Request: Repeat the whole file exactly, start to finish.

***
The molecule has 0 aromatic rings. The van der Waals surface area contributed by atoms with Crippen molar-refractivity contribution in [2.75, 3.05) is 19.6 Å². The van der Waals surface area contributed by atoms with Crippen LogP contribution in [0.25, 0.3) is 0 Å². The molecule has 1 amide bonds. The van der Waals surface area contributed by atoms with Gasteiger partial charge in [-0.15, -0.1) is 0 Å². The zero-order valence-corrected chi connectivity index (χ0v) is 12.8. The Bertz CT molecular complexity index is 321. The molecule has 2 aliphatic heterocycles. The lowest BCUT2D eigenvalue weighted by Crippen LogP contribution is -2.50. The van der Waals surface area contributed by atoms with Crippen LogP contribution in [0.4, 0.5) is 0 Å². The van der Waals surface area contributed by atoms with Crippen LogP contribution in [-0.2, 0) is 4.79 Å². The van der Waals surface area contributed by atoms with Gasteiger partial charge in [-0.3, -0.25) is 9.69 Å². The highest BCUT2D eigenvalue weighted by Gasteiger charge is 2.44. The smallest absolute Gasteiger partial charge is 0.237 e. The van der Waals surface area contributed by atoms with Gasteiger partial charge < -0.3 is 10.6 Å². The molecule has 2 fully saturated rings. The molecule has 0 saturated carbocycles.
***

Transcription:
The molecule has 0 aromatic rings. The van der Waals surface area contributed by atoms with Crippen molar-refractivity contribution in [2.75, 3.05) is 19.6 Å². The van der Waals surface area contributed by atoms with Crippen LogP contribution in [0.25, 0.3) is 0 Å². The molecule has 1 amide bonds. The van der Waals surface area contributed by atoms with Gasteiger partial charge in [-0.15, -0.1) is 0 Å². The zero-order valence-corrected chi connectivity index (χ0v) is 12.8. The Bertz CT molecular complexity index is 321. The molecule has 2 aliphatic heterocycles. The lowest BCUT2D eigenvalue weighted by Crippen LogP contribution is -2.50. The van der Waals surface area contributed by atoms with Crippen LogP contribution in [0.4, 0.5) is 0 Å². The van der Waals surface area contributed by atoms with Crippen LogP contribution in [-0.2, 0) is 4.79 Å². The van der Waals surface area contributed by atoms with Gasteiger partial charge in [-0.3, -0.25) is 9.69 Å². The highest BCUT2D eigenvalue weighted by Gasteiger charge is 2.44. The smallest absolute Gasteiger partial charge is 0.237 e. The van der Waals surface area contributed by atoms with Gasteiger partial charge < -0.3 is 10.6 Å². The molecule has 2 fully saturated rings. The molecule has 0 saturated carbocycles.